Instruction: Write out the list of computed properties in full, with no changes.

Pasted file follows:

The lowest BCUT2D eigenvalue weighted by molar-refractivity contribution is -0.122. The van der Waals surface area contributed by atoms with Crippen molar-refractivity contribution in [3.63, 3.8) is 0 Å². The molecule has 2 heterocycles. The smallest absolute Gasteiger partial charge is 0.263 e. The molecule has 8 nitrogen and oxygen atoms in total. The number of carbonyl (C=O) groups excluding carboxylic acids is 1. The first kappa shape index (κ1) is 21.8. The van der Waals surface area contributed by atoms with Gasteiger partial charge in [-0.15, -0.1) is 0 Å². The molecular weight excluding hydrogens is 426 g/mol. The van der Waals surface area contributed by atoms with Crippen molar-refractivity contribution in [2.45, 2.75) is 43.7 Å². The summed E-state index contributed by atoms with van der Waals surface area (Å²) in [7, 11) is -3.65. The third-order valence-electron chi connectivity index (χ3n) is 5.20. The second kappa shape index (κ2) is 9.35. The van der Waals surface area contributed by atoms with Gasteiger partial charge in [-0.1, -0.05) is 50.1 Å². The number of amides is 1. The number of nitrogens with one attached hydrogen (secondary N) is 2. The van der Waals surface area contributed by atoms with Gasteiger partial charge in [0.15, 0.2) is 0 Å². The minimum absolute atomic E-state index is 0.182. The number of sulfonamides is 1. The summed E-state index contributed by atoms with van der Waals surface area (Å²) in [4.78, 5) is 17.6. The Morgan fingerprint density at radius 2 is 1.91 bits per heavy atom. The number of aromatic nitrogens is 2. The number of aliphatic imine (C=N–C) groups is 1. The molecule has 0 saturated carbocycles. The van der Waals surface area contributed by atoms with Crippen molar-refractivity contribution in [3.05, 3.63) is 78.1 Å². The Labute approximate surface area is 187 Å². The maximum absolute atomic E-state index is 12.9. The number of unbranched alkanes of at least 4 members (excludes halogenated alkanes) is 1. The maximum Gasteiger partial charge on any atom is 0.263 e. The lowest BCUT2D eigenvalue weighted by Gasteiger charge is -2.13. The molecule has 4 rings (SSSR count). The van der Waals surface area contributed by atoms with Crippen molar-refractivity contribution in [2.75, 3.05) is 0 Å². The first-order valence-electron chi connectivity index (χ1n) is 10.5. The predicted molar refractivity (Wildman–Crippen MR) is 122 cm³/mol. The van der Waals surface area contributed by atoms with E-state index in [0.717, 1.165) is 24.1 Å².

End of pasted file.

The lowest BCUT2D eigenvalue weighted by molar-refractivity contribution is -0.122. The van der Waals surface area contributed by atoms with Crippen molar-refractivity contribution in [3.63, 3.8) is 0 Å². The molecule has 2 heterocycles. The smallest absolute Gasteiger partial charge is 0.263 e. The molecule has 8 nitrogen and oxygen atoms in total. The number of carbonyl (C=O) groups excluding carboxylic acids is 1. The first kappa shape index (κ1) is 21.8. The van der Waals surface area contributed by atoms with Gasteiger partial charge in [-0.15, -0.1) is 0 Å². The molecular weight excluding hydrogens is 426 g/mol. The van der Waals surface area contributed by atoms with Crippen molar-refractivity contribution in [2.45, 2.75) is 43.7 Å². The summed E-state index contributed by atoms with van der Waals surface area (Å²) in [7, 11) is -3.65. The third-order valence-electron chi connectivity index (χ3n) is 5.20. The second kappa shape index (κ2) is 9.35. The van der Waals surface area contributed by atoms with Gasteiger partial charge in [-0.1, -0.05) is 50.1 Å². The number of amides is 1. The number of nitrogens with one attached hydrogen (secondary N) is 2. The van der Waals surface area contributed by atoms with Gasteiger partial charge in [0.15, 0.2) is 0 Å². The minimum absolute atomic E-state index is 0.182. The number of sulfonamides is 1. The summed E-state index contributed by atoms with van der Waals surface area (Å²) in [4.78, 5) is 17.6. The Morgan fingerprint density at radius 2 is 1.91 bits per heavy atom. The number of aromatic nitrogens is 2. The number of aliphatic imine (C=N–C) groups is 1. The molecule has 0 saturated carbocycles. The van der Waals surface area contributed by atoms with Crippen molar-refractivity contribution in [3.05, 3.63) is 78.1 Å². The Labute approximate surface area is 187 Å². The maximum absolute atomic E-state index is 12.9. The number of unbranched alkanes of at least 4 members (excludes halogenated alkanes) is 1. The maximum Gasteiger partial charge on any atom is 0.263 e. The lowest BCUT2D eigenvalue weighted by Gasteiger charge is -2.13. The molecule has 4 rings (SSSR count). The van der Waals surface area contributed by atoms with Crippen molar-refractivity contribution in [2.75, 3.05) is 0 Å². The first-order valence-electron chi connectivity index (χ1n) is 10.5. The predicted molar refractivity (Wildman–Crippen MR) is 122 cm³/mol. The van der Waals surface area contributed by atoms with E-state index in [0.717, 1.165) is 24.1 Å².